How serious is Medicare reform?

From the Washington Post:

On the eve of debt-reduction talks led by Vice President Biden, House Majority Leader Eric Cantor (Va.) said Republicans remain convinced that reining in federal retirement programs is the key to stabilizing the nation’s finances over the long term. But he said Republicans recognize they may need to look elsewhere to achieve consensus after President Obama “excoriated us” for a proposal to privatize Medicare.

Huh? “Excoriated”? I must have missed that one.

Look, I get that politicians might want someone to blame when they want out of a position that is not popular, but if you’re serious aboue something, it should take more than a speech to dissuade you. Remember the town halls from 2009? Those were painful, and the PPACA still got passed.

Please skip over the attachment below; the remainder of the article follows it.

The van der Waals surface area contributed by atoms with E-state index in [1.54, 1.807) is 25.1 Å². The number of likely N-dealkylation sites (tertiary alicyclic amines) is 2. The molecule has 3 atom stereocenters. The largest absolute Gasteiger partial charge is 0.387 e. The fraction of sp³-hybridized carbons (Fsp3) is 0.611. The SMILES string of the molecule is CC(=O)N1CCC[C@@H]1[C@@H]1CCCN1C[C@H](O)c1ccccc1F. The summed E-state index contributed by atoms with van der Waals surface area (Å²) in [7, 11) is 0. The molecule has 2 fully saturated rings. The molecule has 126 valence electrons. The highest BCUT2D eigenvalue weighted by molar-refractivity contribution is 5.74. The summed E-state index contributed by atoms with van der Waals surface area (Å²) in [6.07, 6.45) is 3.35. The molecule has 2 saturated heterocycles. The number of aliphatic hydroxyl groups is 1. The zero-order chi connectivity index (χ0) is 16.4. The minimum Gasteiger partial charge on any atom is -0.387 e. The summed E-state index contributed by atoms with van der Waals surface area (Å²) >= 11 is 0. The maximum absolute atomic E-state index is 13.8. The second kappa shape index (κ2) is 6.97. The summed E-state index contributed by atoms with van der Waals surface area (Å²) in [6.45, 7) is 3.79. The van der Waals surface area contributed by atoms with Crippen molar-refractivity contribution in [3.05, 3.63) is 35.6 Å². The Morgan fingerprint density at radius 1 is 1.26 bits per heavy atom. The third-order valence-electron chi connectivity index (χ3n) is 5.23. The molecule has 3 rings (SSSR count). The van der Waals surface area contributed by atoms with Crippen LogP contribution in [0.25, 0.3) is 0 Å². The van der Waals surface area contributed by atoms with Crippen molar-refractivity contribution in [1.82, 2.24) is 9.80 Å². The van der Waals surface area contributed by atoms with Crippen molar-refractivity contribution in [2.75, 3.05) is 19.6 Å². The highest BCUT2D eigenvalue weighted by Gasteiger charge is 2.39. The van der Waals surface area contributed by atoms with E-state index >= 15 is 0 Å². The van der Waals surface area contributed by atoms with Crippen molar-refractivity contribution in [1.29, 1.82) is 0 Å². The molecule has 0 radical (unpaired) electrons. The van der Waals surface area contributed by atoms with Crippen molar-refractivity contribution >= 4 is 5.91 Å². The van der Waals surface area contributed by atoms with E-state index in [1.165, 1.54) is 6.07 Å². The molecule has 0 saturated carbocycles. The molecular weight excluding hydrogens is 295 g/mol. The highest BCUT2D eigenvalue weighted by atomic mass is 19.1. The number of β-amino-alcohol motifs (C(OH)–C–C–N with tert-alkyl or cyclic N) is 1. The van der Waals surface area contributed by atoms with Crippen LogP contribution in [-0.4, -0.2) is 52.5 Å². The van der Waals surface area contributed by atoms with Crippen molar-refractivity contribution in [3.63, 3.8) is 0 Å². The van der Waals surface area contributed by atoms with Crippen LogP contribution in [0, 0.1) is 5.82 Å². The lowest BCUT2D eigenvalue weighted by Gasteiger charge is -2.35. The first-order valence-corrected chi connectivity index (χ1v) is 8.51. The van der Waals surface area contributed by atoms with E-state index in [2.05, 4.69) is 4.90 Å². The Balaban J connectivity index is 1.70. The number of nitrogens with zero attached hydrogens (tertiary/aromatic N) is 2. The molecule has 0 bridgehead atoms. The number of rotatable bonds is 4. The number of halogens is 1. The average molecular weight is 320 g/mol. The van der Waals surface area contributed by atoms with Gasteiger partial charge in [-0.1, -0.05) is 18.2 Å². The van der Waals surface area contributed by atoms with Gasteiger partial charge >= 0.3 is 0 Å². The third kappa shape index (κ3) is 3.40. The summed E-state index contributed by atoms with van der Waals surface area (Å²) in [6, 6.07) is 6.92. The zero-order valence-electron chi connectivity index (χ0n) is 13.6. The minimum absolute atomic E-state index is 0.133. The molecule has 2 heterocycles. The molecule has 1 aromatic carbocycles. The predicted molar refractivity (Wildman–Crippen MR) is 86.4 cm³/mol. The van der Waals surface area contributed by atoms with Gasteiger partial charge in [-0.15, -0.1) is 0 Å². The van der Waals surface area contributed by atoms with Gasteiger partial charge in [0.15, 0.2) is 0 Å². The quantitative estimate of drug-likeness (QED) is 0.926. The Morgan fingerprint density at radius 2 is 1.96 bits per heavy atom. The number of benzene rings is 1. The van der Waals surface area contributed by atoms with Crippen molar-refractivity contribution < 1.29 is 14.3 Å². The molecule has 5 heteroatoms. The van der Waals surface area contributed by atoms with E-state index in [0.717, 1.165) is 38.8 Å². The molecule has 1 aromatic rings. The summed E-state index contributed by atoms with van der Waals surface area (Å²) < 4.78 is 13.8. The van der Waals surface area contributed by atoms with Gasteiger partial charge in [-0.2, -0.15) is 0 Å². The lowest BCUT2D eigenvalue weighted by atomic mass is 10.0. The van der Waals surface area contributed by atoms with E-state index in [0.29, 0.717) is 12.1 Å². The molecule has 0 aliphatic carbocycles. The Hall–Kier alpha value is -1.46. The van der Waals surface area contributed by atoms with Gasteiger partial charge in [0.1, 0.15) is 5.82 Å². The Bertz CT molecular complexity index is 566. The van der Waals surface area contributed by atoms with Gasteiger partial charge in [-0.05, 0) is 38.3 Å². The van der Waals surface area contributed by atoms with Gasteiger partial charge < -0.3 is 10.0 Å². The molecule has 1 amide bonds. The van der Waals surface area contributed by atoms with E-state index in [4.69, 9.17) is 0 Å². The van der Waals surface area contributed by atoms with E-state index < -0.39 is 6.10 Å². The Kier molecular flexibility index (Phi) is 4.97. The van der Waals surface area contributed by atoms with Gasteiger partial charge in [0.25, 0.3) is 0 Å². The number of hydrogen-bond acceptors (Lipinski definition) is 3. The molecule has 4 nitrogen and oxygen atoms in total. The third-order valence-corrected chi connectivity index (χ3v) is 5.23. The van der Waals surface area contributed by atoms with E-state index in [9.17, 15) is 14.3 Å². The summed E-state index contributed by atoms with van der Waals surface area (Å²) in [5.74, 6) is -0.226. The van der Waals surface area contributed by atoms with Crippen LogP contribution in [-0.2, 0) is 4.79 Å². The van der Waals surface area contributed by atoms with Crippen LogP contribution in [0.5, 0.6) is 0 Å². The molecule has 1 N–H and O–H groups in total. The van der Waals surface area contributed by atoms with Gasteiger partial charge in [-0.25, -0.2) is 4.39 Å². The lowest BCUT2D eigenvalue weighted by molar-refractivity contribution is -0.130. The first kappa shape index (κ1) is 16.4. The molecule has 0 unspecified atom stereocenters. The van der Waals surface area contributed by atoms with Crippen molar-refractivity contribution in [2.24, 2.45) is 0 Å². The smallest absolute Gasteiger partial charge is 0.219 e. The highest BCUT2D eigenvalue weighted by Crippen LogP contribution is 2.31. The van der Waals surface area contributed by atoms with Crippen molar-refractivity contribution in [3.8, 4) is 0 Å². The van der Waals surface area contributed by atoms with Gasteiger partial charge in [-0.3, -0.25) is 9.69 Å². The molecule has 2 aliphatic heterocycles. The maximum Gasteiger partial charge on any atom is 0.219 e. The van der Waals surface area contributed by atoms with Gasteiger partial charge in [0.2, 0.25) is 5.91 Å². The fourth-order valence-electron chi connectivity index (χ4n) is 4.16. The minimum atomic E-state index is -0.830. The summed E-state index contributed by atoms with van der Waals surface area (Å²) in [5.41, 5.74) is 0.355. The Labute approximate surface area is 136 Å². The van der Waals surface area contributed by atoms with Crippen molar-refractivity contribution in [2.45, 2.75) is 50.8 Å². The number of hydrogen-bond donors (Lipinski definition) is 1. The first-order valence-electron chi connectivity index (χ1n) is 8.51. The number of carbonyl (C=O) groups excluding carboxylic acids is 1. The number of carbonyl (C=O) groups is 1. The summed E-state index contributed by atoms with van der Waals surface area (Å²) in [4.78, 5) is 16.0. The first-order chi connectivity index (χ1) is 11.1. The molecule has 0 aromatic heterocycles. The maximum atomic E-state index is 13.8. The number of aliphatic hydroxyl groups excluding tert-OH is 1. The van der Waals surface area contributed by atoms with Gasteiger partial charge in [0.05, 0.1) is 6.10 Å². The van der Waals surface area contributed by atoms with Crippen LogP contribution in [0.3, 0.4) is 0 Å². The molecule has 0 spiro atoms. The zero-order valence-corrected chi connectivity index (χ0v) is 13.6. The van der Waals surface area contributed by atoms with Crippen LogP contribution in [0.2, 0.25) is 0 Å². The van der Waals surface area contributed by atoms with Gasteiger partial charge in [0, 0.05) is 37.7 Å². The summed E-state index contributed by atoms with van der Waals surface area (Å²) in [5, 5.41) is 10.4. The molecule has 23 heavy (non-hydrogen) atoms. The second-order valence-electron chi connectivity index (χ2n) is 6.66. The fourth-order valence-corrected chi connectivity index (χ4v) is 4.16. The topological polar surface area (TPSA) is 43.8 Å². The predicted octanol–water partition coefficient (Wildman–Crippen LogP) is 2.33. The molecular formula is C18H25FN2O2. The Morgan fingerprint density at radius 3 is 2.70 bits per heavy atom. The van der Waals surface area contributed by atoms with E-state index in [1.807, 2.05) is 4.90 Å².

I’m not saying that I believe that Medicare reform as put forward in Rep. Ryan’s budget is workable, or even a good idea. But I do think it’s a sign of how little support for it really exists that leaders in his party are so ready to abandon it. Moreover, without the Medicare cuts in his budget, I’m not sure how Rep. Ryan’s deficit reduction plan actually reduces the deficit.

What’s left?

UPDATE: Evidently, Rep. Cantor is not disputing what he said before, and says Republicans fully back Rep. Ryan’s budget. I don’t know what to believe anymore.

UPDATE #2: Rep. Camp, chairman of the House Ways and Means Committee, seconds Rep. Cantor’s earlier assertion, specifically “that legislation to turn Medicare into a voucher system would likely not get a hearing in his committee.”

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